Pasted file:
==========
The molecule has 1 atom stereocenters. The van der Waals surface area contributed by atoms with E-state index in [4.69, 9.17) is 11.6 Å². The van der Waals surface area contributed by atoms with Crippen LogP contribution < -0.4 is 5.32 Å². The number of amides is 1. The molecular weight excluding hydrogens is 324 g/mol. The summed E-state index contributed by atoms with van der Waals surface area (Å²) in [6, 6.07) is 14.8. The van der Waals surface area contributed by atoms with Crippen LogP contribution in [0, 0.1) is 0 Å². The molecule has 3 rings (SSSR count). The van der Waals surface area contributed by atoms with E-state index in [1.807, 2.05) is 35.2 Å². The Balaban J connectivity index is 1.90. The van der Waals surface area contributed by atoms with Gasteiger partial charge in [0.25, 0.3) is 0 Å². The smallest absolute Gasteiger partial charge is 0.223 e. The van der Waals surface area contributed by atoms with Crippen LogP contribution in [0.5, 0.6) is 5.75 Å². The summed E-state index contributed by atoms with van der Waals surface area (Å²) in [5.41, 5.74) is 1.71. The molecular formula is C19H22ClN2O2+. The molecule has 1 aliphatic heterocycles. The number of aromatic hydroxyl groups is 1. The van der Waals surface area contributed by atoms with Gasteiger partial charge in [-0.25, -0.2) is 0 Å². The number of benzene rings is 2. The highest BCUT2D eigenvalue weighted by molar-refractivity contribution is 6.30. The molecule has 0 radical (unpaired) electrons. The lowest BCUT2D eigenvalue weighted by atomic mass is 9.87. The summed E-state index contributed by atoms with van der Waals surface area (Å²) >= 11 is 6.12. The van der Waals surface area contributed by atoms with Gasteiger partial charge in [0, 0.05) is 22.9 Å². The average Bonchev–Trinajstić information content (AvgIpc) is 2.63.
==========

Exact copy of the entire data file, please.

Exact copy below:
The molecule has 1 atom stereocenters. The van der Waals surface area contributed by atoms with E-state index in [4.69, 9.17) is 11.6 Å². The van der Waals surface area contributed by atoms with Crippen LogP contribution < -0.4 is 5.32 Å². The number of amides is 1. The molecular weight excluding hydrogens is 324 g/mol. The summed E-state index contributed by atoms with van der Waals surface area (Å²) in [6, 6.07) is 14.8. The van der Waals surface area contributed by atoms with Crippen LogP contribution in [0, 0.1) is 0 Å². The molecule has 3 rings (SSSR count). The van der Waals surface area contributed by atoms with E-state index in [1.807, 2.05) is 35.2 Å². The Balaban J connectivity index is 1.90. The van der Waals surface area contributed by atoms with Gasteiger partial charge in [0.25, 0.3) is 0 Å². The smallest absolute Gasteiger partial charge is 0.223 e. The van der Waals surface area contributed by atoms with Crippen LogP contribution in [0.5, 0.6) is 5.75 Å². The summed E-state index contributed by atoms with van der Waals surface area (Å²) in [5.41, 5.74) is 1.71. The molecular formula is C19H22ClN2O2+. The molecule has 1 aliphatic heterocycles. The number of aromatic hydroxyl groups is 1. The van der Waals surface area contributed by atoms with Gasteiger partial charge in [-0.25, -0.2) is 0 Å². The number of benzene rings is 2. The highest BCUT2D eigenvalue weighted by molar-refractivity contribution is 6.30. The molecule has 0 radical (unpaired) electrons. The lowest BCUT2D eigenvalue weighted by atomic mass is 9.87. The summed E-state index contributed by atoms with van der Waals surface area (Å²) >= 11 is 6.12. The van der Waals surface area contributed by atoms with Gasteiger partial charge in [0, 0.05) is 22.9 Å². The average Bonchev–Trinajstić information content (AvgIpc) is 2.63.